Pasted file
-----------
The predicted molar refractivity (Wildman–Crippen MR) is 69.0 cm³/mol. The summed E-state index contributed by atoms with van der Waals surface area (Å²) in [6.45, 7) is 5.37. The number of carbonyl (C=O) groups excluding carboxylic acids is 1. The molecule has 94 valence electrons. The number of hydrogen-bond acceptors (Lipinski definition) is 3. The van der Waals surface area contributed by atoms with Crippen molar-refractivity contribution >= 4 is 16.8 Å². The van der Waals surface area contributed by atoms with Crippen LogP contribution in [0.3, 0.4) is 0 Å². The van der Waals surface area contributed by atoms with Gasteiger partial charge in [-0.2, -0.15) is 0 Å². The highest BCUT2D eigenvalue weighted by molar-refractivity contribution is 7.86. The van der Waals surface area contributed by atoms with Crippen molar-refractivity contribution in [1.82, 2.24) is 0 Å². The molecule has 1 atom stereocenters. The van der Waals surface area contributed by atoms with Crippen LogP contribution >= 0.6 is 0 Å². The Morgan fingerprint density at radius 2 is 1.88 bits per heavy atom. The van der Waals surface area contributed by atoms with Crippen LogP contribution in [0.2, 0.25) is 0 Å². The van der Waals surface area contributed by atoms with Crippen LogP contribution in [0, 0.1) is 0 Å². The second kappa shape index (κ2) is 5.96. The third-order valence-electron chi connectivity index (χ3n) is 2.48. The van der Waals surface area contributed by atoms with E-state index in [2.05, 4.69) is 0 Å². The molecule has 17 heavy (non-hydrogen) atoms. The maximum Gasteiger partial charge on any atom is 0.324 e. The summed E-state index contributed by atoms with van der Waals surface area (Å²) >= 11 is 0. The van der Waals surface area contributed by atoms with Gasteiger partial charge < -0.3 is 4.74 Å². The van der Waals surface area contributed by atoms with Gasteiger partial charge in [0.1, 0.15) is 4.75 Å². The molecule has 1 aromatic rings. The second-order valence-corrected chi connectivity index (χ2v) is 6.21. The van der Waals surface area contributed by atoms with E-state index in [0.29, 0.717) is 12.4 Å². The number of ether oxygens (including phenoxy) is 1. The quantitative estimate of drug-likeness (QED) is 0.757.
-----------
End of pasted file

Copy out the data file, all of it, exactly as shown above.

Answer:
The predicted molar refractivity (Wildman–Crippen MR) is 69.0 cm³/mol. The summed E-state index contributed by atoms with van der Waals surface area (Å²) in [6.45, 7) is 5.37. The number of carbonyl (C=O) groups excluding carboxylic acids is 1. The molecule has 94 valence electrons. The number of hydrogen-bond acceptors (Lipinski definition) is 3. The van der Waals surface area contributed by atoms with Crippen molar-refractivity contribution >= 4 is 16.8 Å². The van der Waals surface area contributed by atoms with Crippen LogP contribution in [0.3, 0.4) is 0 Å². The van der Waals surface area contributed by atoms with Gasteiger partial charge in [-0.2, -0.15) is 0 Å². The highest BCUT2D eigenvalue weighted by molar-refractivity contribution is 7.86. The van der Waals surface area contributed by atoms with Crippen molar-refractivity contribution in [1.82, 2.24) is 0 Å². The molecule has 1 atom stereocenters. The van der Waals surface area contributed by atoms with Crippen LogP contribution >= 0.6 is 0 Å². The Morgan fingerprint density at radius 2 is 1.88 bits per heavy atom. The van der Waals surface area contributed by atoms with Crippen LogP contribution in [0.2, 0.25) is 0 Å². The van der Waals surface area contributed by atoms with Crippen LogP contribution in [0, 0.1) is 0 Å². The second kappa shape index (κ2) is 5.96. The third-order valence-electron chi connectivity index (χ3n) is 2.48. The van der Waals surface area contributed by atoms with E-state index in [2.05, 4.69) is 0 Å². The molecule has 17 heavy (non-hydrogen) atoms. The maximum Gasteiger partial charge on any atom is 0.324 e. The summed E-state index contributed by atoms with van der Waals surface area (Å²) >= 11 is 0. The van der Waals surface area contributed by atoms with Gasteiger partial charge < -0.3 is 4.74 Å². The van der Waals surface area contributed by atoms with Gasteiger partial charge in [0.1, 0.15) is 4.75 Å². The molecule has 1 aromatic rings. The second-order valence-corrected chi connectivity index (χ2v) is 6.21. The van der Waals surface area contributed by atoms with E-state index in [0.29, 0.717) is 12.4 Å². The number of ether oxygens (including phenoxy) is 1. The quantitative estimate of drug-likeness (QED) is 0.757.